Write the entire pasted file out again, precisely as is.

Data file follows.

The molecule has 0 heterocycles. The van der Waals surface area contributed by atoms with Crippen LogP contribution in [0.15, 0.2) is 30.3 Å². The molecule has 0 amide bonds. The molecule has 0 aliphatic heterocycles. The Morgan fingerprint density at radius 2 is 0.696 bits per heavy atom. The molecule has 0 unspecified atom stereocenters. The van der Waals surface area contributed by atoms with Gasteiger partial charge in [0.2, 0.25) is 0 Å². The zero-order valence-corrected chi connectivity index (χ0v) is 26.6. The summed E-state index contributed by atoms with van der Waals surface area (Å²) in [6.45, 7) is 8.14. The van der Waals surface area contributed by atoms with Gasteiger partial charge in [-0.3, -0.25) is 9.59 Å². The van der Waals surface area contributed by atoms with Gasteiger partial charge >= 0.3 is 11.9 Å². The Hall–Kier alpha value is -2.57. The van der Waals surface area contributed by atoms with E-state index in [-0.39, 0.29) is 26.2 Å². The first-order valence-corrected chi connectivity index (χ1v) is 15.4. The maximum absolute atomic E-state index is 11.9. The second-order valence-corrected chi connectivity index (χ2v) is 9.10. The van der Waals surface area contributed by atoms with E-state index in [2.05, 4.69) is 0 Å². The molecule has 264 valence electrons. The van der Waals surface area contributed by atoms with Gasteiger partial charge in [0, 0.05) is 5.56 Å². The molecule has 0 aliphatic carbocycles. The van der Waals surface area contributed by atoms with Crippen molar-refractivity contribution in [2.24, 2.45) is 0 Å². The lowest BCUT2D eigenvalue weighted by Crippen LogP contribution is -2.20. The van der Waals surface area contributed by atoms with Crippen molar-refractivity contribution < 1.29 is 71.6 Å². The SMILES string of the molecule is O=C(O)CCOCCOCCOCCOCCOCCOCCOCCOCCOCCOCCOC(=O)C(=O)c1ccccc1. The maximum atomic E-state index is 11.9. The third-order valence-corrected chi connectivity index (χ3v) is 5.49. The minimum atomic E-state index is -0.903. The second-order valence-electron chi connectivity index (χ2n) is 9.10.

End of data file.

The molecule has 0 heterocycles. The van der Waals surface area contributed by atoms with Crippen LogP contribution in [0.15, 0.2) is 30.3 Å². The molecule has 0 amide bonds. The molecule has 0 aliphatic heterocycles. The Morgan fingerprint density at radius 2 is 0.696 bits per heavy atom. The molecule has 0 unspecified atom stereocenters. The van der Waals surface area contributed by atoms with Gasteiger partial charge in [0.2, 0.25) is 0 Å². The zero-order valence-corrected chi connectivity index (χ0v) is 26.6. The summed E-state index contributed by atoms with van der Waals surface area (Å²) in [6.45, 7) is 8.14. The van der Waals surface area contributed by atoms with Gasteiger partial charge in [-0.3, -0.25) is 9.59 Å². The van der Waals surface area contributed by atoms with Gasteiger partial charge >= 0.3 is 11.9 Å². The Hall–Kier alpha value is -2.57. The van der Waals surface area contributed by atoms with E-state index in [-0.39, 0.29) is 26.2 Å². The first-order valence-corrected chi connectivity index (χ1v) is 15.4. The maximum absolute atomic E-state index is 11.9. The second-order valence-corrected chi connectivity index (χ2v) is 9.10. The van der Waals surface area contributed by atoms with E-state index in [2.05, 4.69) is 0 Å². The molecule has 264 valence electrons. The van der Waals surface area contributed by atoms with Gasteiger partial charge in [0, 0.05) is 5.56 Å². The molecule has 0 aliphatic carbocycles. The van der Waals surface area contributed by atoms with Crippen molar-refractivity contribution in [2.24, 2.45) is 0 Å². The lowest BCUT2D eigenvalue weighted by Crippen LogP contribution is -2.20. The van der Waals surface area contributed by atoms with Crippen molar-refractivity contribution < 1.29 is 71.6 Å². The SMILES string of the molecule is O=C(O)CCOCCOCCOCCOCCOCCOCCOCCOCCOCCOCCOC(=O)C(=O)c1ccccc1. The maximum atomic E-state index is 11.9. The third-order valence-corrected chi connectivity index (χ3v) is 5.49. The minimum atomic E-state index is -0.903. The second-order valence-electron chi connectivity index (χ2n) is 9.10.